Jamaica Tuesday said that the visit of United States Secretary of State, Michael Pompeo, should not be viewed as divisive, but an opportunity for bi-lateral engagement.
Pompeo, who is on a visit to several countries in Latin America, arrives here later on Tuesday. He has already said that the two-day working visit will allow to meet with 'many Caribbean leaders to discuss how we can all work together to promote our common democratic values and prosperity for all of our people,' adding 'I'm looking forward to a fantastic set of meetings'.
Pompeo said he would also participate in a round table with the foreign ministers of Bahamas, Belize, Dominican Republic, Haiti, St. Kitts and Nevis, and St. Lucia.
But Caribbean Community (ARICOM) Chairman and Barbados Prime Minister Mia Mottley said last weekend that as chairman of CARICOM, it is impossible for me to agree that my Foreign Minister should attend a meeting with anyone to which members of CARICOM are not invited. If some are invited and not all, then it is an attempt to divide this region'.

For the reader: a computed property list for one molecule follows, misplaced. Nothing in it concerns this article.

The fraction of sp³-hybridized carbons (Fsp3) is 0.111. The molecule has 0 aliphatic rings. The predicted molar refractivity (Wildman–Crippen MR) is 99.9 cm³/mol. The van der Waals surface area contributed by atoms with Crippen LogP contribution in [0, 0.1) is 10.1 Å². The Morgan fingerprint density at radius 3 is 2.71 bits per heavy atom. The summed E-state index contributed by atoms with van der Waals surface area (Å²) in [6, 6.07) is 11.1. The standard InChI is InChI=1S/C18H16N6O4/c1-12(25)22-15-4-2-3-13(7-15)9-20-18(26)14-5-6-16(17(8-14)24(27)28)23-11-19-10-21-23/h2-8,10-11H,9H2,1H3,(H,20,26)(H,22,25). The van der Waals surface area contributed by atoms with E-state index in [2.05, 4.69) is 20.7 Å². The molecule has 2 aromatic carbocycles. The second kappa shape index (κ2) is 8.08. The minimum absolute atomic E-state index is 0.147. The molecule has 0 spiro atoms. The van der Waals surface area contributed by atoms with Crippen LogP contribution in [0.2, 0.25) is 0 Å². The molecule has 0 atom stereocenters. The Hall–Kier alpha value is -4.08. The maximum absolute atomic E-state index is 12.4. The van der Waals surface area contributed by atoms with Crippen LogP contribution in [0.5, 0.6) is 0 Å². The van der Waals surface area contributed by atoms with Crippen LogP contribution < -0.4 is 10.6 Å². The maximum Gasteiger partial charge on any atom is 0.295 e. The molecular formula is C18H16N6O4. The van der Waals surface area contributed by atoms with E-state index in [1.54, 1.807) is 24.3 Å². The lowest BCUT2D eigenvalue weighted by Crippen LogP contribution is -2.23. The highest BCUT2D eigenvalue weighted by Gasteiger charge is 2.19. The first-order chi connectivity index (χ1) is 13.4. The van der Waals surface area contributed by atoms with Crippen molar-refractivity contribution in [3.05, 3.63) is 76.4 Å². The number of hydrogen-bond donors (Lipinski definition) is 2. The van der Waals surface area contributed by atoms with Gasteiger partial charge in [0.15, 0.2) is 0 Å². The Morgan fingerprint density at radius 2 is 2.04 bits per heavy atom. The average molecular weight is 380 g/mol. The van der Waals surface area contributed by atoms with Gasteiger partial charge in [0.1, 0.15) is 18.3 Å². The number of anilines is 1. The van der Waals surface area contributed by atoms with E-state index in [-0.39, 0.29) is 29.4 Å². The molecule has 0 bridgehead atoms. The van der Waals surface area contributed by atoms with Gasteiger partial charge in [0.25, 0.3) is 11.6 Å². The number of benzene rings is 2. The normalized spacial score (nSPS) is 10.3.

Her position has been supported by Antigua and Barbuda, Grenada, St. Vincent and the Grenadines and Trinidad and Tobago.
But in a statement ahead of Pompeo's arrival, Minister of Foreign Affairs and Foreign Trade, Kamina Johnson Smith said the talks between Pompeo and some Caribbean foreign ministers are being undertaken largely bilaterally and not within a CARICOM context.
'There is nothing unusual or divisive about such meetings. All countries, large and small, have a sovereign right to engage bilaterally with any other country, beyond any regional or hemispheric...